We awoke at our borrowed cabin space and prepared a quick breakfast using some of the supplies on hand. We patiently waited to see if our pack train would arrive, and it seemed as though all hope had been lost when we saw them in the distance trudging forward. While they’re lack of timeliness and propensity to elicit anxiety consumed us all night, the pure elation of their arrival quickly diminished all of our previous contention.
We bandaged up the feet of those who were exhibiting the wounds of the day before and prepared for the short 5 mile jaunt to the waters edge. One among us needed no such bandages, and his secret was his old golf shoes.
The trip from this point forward wasn’t about hiking, it was about fishing, and for the next few days we did a lot of fishing.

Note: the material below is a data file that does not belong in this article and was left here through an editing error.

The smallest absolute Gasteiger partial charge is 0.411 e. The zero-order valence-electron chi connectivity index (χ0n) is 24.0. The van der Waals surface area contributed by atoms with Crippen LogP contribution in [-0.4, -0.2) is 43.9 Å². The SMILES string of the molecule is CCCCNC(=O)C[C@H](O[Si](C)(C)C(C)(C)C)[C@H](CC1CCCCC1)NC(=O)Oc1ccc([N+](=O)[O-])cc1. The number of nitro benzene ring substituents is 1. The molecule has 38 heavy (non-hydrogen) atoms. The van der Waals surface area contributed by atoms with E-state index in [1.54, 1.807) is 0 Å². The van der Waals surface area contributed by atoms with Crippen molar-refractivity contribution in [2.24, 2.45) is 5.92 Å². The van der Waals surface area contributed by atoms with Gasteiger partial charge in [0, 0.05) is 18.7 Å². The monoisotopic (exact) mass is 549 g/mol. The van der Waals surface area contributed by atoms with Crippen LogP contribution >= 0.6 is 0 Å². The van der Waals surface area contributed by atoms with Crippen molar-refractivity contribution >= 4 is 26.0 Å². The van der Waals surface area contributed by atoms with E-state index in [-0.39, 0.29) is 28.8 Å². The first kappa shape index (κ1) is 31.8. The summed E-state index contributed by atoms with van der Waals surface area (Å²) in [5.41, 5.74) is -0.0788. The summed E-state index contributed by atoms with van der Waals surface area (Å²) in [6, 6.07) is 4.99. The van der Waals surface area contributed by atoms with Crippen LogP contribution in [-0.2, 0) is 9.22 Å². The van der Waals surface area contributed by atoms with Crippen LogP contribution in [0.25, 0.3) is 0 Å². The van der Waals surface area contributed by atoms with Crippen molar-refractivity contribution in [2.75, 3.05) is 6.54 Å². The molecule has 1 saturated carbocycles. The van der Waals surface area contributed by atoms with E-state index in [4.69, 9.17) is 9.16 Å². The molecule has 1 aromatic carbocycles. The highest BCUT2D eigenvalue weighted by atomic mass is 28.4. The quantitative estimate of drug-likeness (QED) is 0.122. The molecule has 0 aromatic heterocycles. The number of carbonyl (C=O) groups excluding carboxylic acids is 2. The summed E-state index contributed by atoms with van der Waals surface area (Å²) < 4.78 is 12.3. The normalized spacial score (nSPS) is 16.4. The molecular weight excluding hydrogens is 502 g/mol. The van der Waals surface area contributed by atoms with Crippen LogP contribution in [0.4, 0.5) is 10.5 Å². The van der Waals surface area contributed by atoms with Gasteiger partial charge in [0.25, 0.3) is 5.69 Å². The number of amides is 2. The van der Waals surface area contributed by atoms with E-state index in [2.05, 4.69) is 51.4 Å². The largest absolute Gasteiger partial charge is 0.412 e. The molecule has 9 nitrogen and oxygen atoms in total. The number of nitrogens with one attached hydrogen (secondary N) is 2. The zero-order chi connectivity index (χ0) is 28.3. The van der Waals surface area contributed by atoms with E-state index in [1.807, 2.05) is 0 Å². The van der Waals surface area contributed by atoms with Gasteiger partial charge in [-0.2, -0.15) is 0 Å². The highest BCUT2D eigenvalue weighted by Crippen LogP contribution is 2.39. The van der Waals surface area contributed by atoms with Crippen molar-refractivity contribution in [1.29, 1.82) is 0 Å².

The evenings were filled with food and drink, watching the sun disappear behind the mountains. A place without a road for 60 miles in any direction gives you an odd sense of freedom, and we cherished every moment of it. We would eventually stop at the Big Prairie Ranger Station and begin the second half of our journey. The small stream we were floating down would soon turn into a real river, and with it came people that we had come to forget the first few days. The upper section of the trip will occupy a special place in the minds of everyone, and will be the reason for a return. Our final camp on the upper half other river was poetic, a large beach on a dramatic bend of the river. The night was filled with laughter and alcohol, the only surviving memory a grainy photograph of all of us together. Just as it should be.
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